News reports yesterday were of the first ‘suicide bomber’ in Gao. However, when I talked to sources in Gao the response was that it was an inept rebel handling explosives that was trying to blow up the military base. Accidental suicide bomber, perhaps?
In other news, before the rebels fled Gao, they mined homes, alongside roads, even the bridge, and the military is hard at work de-mining the region. Three Malian military were killed when their vehicle hit a mine off the main road near Humbori. Citizens have been encouraged to stay indoors until the military can say they have cleared the mines in town, however, the rebels have placed them haphazardly so this effort could take more time than not. Furthermore, as yesterdays bombing shows, the rebels are still in the Gao region and are resorting to guerilla tactics. The French are scheduled to leave the end of March, and it has yet to be seen if they will effectively hunt out the rebels at-large. More troops from neighboring African states are scheduled to arrive to keep the region secure, but it is questionable whether the security will remain as dynamic when the French leave the picture.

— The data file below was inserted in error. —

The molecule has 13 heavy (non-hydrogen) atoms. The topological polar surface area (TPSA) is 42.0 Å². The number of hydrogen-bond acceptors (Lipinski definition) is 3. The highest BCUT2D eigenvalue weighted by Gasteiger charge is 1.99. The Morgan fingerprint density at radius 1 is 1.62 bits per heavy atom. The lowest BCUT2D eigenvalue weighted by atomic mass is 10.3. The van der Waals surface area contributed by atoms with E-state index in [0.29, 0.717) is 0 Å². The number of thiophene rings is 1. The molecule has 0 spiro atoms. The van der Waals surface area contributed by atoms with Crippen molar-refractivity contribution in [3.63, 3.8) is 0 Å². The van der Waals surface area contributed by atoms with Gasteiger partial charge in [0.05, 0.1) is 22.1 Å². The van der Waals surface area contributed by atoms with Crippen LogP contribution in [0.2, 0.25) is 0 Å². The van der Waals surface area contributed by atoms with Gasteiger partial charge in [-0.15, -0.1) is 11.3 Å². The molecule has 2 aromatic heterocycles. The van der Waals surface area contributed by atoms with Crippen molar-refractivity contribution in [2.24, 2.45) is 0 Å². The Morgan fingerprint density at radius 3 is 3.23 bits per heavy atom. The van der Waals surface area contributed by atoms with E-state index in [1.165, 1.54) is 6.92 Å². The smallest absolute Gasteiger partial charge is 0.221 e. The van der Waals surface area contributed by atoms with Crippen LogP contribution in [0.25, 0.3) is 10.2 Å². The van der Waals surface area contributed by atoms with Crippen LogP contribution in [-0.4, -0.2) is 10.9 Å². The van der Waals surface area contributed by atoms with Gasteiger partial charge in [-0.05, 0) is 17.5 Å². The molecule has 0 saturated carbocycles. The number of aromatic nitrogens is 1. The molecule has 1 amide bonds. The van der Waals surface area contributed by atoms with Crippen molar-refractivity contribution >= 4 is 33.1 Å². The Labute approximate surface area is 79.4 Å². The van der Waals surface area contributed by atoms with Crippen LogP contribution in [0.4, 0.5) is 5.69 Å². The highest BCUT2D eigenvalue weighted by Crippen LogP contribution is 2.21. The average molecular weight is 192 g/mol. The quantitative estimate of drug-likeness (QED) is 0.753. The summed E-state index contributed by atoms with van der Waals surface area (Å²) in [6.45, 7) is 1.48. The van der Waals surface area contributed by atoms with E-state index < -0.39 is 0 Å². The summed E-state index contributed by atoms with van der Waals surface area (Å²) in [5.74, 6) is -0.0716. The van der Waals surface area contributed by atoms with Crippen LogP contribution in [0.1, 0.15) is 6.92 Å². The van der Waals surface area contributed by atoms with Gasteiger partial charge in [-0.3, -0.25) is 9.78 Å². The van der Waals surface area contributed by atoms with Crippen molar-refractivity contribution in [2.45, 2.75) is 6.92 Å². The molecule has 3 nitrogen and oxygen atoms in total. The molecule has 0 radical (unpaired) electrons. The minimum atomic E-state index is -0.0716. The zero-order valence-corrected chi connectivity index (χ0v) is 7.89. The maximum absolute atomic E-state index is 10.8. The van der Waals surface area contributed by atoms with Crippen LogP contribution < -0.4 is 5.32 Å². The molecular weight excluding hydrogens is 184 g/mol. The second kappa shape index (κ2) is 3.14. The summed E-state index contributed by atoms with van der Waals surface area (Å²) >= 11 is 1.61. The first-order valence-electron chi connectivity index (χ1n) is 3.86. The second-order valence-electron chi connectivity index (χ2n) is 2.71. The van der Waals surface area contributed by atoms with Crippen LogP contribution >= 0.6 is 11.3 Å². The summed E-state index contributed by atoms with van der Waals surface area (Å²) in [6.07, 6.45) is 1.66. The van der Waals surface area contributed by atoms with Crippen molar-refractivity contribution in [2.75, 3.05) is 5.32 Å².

Furthermore, looking towards how to make a peaceful transition for the north, the history of the 1992 Tamanrasset Accords should be considered. These accords were signed also in a time of military/political turmoil for Mali – right after ATT staged the 92′ coup. The ‘good intentions’ for bridging the north-south Malian divide were quickly forgotten over concerns surrounding the military and political powers in the capital. Had the accord been followed, it would have alleviated feelings of disenfranchisement in the north (military inclusion, civil society engagement, northern economic development, even increased media and a TV station). However, the north soon realized that the government wasnt sincere in its efforts, and grievances mounted again. Although it was signed two decades ago, this accord provides a pertinent example of what the government should avoid as it transitions into post-conflict peacebuilding. The accord can be viewed here: https://peaceaccords.nd.edu/matrix/accord/62
Additionally, Malians have a long road ahead to transform the fear and insecurities of both Southern populations fearing the unstable North, and Northern populations fearing for their security and the prejudices of Southern Malian populations.